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Frederick Tavaré

Frederick Tavaré (1816-1863) father of FL Tavaré by Robert Crozier

Credits & thanks for info & images go to Jim Tavaré & Family on Facebook

Frederick was a cousin of Charles Swain the Manchester poet.

In 1802 the uncle of Charles Swain, Charles Tavaré, had married Catherine Owens. They had eight children, and he recorded that five of his children had died by the time of his UK denization (Oath of allegiance) in 1821. Charles Tavaré had been born to Dirk & Mary Tavaré in Amsterdam (1771). Having travelled from Amsterdam to Manchester in 1791, he worked for eight years as a foreign clerk for James Harrison Esq. (J.P.) and then for Gideon Bickordike, and could speak in nine languages.

Up until 1813 Charles Tavaré had operated a Dye works in Pendleton, in partnership with Roger Smith. he also partnered with Andrew Burgess in Hulme, which is where Charles Tavaré lived. In that year both these partnerships were dissolved, however Charles Tavaré was still in partnership with George Horrocks, as Horrocks & Tavaré (dyers bleachers and finishers) of Factory street (1818-1820). In 1820 Charles was living on Canal Street, when his daughter Louisa was born.

Signature (1820)

Denization allows for the petitioner to purchase property in the UK, they will no longer be an alien, but falls short of making them full citizens, it's also a lot quicker and cheaper to obtain.

The De Launey familyOne of several other foreign nationals included in the same petition for denization was LB Delaunay, associate of Charles Tavaré, and had set up a Dye Works in Blakeley. Delauney's Road exists today, leading past North Manchester Hospital. The Delauney family were claimed to be descended from the Marquis Bernard Rene Jourdan De Launey, governor of the Bastille in Paris on that fateful day in 1789.Others claim they were in fact catholics from Rouen and had not descended from nobility]

Other sources also indicate that his father was Dr Daniel Nünes Tavaré, famous for writing to Benjamin Franklyn congratulating him on his recent success over the British at Saratoga. The defeat of the British after this battle is viewed as a turning point of the American Revolution.

The Nünes De Tavaré familyThe Nünes Tavaré line originates in the Portuguese Israelite Religious Community for Sephardic Jews in the Netherlands. Sephardic Jews have been living in the Netherlands since the 16th century with the forced relocation of Spanish but above all Portuguese Jews, from their home countries due to the Inquisition. Catherine, sole surviving daughter of Charles (as of 1880) stated that her grandfather was "Nünes de Tavaez", but that the "de" was dropped by her father when he arrived in England.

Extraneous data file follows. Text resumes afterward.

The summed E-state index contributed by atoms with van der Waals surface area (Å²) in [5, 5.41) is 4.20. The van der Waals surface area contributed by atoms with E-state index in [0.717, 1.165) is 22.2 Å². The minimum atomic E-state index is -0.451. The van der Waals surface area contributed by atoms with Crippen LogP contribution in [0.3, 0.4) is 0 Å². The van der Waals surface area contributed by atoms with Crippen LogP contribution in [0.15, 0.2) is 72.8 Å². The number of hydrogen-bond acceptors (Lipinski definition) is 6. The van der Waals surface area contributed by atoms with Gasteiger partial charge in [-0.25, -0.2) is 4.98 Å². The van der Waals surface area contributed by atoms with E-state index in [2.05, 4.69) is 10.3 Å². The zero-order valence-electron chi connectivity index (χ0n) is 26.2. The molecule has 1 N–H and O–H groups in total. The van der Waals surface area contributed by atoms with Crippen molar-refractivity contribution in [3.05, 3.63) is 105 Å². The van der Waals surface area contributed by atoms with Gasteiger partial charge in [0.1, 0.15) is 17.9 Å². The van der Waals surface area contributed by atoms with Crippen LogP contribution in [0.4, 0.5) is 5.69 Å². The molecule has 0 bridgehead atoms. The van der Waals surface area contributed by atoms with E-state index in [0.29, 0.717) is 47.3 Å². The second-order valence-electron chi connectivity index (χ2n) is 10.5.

The Nünes name was passed down by Charles's son Frederick to his son Alfred Nünes Tavaré, and other descendants were given the name along into the 20th century, such as Bertram Nünes Tavaré, who servied as a 2nd Lieutenant in the Manchester Regiment in WWI.

Certificate of Good Conduct for Charles Tavaré

The Certificate above was signed by the Borough Reeves of both Manchester & Salford along with several constables and local merchants.

By 1825 Horrocks & Tavaré were trading at New Islington Works which stood on Canal Street, backing on to the Islington Branch Canal in Ancoats,Manchester. His nephew Charles Swain was also partnering with George Horrocks as Horrocks & Swain machine makers also of Canal Street. However in March 1827 the partnership as machine makers was dissolved. The Tavaré name lives on in the locality as Tavery Close today, but there was originally a Tavery Street further North in the 19th Century, which he had built (along with 1 or two other streets) for his work force.

Tavery Street and New Islington Dye Works (1850)

Also in 1827, Charles Swain dedicated his publication of "Metrical Essays on Subjects of History and Imagination" to his dear uncle Charles Tavaré.

Then in 1832 a bankruptcy notice for Charles Tavaré was posted, which lists him as a dyer, dealer and chapman.

1832 Bankruptcy Notice

The Chapman OccupationChapman can be used to mean dealer or merchant but it also has a second meaning, that of a hawker of "chapbooks" or broadsheets. Which gives a possible link into Charles Swain's change of career mentioned above.

The Dog Inn, DeansgateThe Dog Inn contained Hardy's Concert Room where shows and comic readings from Hamlet took place. It stood on the corner of Quay Street and Deansgate.

Three years later Charles Tavaré died aged 63, and despite his financial issues in his last years, his obituary spoke well of him. His abode was Charlotte St. and he was buried at St Mary's Church in Manchester, now titled Parsonage Gardens, maybe in the same grave as his sister (and Charles Swain's Mother) Caroline (d:1827) . Also in the same churchyard lay Charles Tavaré Swain (aged 5), the only son of Charles & Anne Swain, and Henry Edward Swain (aged 1) the brother of Charles Swain.

Charles Swain had inscribed on his uncle's headstone:

If learning, talent, virtue claim a tear,
Long will thy worth be mourned and honoured here.

Obituary of Charles Tavaré

The first son of Charles and Catherine Tavaré was also called Charles, he went on to work at an engraver's office, possibly the same business that Charles Swain "The Manchester Poet" owned).